A former Navy employee and the owner of a machine shop will have their day in court later this month over claims that they defrauded the government for $1.6 million.
The two are accused of selling 349 homemade silencers, which cost just $8,000 to produce, to the U.S. military for grossly inflated prices.
The case involves a strange web of intermediaries that include an obscure civilian intelligence directorate of the Navy, a hot rod shop in California and an undisclosed “special access program.”
Mark Landersman, owner of Advanced Machining and Engineering, is charged with manufacturing, selling and shipping the unmarked silencers without a federal firearms license. And then Lee Hall, a civilian Department of the Navy employee of the Directorate for Plans, Policy, Oversight, and Integration, bought the suppressors in a no-bid contract without authorization.
Landersman’s brother, David W. Landersman, was the senior director for intelligence in the Navy directorate who ordered the suppressors. According to court documents, he sent his brother several emails about how to make silencers, including a website with do-it-yourself instructions.
The Washington Post reported security officials incinerated potentially relevant documents last year just after reading about the case in the paper, those expected in court maintain the operation was authorized.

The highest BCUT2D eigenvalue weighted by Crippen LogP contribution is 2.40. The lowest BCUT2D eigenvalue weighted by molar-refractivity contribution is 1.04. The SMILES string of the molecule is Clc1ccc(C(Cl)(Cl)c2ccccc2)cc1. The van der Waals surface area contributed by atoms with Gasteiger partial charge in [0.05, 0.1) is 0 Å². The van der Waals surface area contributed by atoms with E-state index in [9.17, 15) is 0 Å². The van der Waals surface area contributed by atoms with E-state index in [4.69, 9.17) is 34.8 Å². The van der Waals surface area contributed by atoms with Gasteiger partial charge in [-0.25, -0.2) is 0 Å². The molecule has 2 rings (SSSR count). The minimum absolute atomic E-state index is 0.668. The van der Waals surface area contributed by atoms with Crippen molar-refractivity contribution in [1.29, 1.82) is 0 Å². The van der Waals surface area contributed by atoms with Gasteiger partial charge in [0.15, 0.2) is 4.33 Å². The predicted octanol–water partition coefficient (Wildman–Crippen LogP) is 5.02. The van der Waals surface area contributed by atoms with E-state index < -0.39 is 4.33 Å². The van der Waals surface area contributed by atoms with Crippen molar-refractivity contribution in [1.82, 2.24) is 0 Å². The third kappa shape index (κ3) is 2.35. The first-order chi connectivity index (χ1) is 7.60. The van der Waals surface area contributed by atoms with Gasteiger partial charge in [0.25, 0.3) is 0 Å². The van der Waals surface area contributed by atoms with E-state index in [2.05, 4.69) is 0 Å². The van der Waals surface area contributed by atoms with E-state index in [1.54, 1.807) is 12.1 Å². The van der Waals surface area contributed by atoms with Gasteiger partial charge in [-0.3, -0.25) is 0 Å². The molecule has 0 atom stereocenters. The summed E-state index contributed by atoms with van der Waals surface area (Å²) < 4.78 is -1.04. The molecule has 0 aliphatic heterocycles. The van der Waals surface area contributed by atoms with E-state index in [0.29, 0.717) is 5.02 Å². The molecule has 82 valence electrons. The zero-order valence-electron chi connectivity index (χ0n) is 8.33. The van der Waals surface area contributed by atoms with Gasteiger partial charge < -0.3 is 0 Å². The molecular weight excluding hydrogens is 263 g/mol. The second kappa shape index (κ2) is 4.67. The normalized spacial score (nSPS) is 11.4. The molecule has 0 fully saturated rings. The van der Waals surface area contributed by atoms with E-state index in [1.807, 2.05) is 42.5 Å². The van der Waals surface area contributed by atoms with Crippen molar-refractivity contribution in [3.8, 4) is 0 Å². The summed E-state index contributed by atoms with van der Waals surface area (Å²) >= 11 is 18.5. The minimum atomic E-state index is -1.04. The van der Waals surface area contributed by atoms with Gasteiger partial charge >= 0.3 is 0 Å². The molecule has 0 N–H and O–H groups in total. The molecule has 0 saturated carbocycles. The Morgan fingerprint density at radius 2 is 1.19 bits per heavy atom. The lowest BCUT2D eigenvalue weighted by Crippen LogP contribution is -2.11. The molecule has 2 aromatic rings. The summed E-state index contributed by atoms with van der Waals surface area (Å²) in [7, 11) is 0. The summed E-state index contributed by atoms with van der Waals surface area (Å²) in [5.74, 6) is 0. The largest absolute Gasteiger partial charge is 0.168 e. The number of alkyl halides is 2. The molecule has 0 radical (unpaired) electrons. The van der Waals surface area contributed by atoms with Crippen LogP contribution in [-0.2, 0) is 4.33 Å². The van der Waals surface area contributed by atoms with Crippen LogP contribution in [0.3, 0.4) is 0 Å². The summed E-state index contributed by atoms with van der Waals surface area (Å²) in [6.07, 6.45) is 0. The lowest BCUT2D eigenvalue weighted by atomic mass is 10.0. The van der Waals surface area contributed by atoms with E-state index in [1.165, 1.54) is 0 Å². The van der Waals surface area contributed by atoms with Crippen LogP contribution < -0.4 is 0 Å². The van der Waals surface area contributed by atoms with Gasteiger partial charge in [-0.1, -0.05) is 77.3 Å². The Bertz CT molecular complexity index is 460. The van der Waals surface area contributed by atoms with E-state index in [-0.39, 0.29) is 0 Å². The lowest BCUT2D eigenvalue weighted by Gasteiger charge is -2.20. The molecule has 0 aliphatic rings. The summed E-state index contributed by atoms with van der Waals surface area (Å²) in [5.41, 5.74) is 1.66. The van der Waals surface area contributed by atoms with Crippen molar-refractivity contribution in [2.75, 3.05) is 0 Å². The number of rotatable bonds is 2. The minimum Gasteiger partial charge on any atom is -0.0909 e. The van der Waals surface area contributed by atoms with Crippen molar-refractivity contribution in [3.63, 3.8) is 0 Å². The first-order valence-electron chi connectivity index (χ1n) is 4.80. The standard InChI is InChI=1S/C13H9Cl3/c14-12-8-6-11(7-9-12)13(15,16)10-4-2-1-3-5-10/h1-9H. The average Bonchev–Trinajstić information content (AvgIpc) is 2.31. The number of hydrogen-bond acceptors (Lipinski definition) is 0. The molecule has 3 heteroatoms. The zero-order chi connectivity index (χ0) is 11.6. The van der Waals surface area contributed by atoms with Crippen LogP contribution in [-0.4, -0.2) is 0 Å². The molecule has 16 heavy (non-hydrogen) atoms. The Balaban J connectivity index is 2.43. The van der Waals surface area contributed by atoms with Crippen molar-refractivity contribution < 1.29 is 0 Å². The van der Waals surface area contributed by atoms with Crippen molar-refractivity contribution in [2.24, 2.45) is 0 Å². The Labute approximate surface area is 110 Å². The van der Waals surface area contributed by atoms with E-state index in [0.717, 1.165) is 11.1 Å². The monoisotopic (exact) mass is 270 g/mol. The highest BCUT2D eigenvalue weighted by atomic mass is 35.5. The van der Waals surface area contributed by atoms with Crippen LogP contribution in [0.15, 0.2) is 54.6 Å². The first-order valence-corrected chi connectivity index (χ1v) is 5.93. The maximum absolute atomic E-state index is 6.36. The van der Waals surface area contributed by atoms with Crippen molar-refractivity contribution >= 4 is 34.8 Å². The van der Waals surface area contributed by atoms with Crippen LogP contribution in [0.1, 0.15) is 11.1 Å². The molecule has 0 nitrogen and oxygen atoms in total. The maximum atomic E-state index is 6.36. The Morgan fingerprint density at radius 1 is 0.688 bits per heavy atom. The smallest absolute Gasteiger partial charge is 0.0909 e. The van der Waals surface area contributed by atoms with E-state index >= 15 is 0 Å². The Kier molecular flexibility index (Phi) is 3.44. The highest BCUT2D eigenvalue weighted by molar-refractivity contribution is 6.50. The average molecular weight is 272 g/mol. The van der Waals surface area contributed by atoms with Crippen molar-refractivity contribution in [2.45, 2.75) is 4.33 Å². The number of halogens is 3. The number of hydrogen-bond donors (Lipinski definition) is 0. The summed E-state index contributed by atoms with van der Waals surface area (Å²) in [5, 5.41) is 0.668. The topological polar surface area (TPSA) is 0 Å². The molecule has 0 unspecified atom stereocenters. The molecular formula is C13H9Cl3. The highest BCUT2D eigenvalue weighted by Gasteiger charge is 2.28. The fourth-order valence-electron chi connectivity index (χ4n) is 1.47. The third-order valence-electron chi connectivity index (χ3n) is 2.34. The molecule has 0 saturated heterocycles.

Landersman, who owned a custom car shop in Temecula, California, claims the sterile suppressors were intended to be mounted on a cache of AK-47s seized overseas and warehoused in Pennsylvania that have since been destroyed.
Also, the suppressors were allegedly meant for SEAL Team 6, although representatives for the counter-terrorist unit had denied this.
The directorate involved, which numbers just 10 employees in an oversight capacity, has allegedly been dabbling in secret missions and even attempting to gain authorization to carry firearms in Defense Department buildings stateside although they do not have a law enforcement function. Some have termed the group, “wanna-be spook-cops.”
“By design, that office is supposed to do a little more than policy and programmatic oversight,” a former defense official told the Post. “But something happened and it lost its way. It became a case of the fox guarding the henhouse, and I suspect deeper issues might be in play.”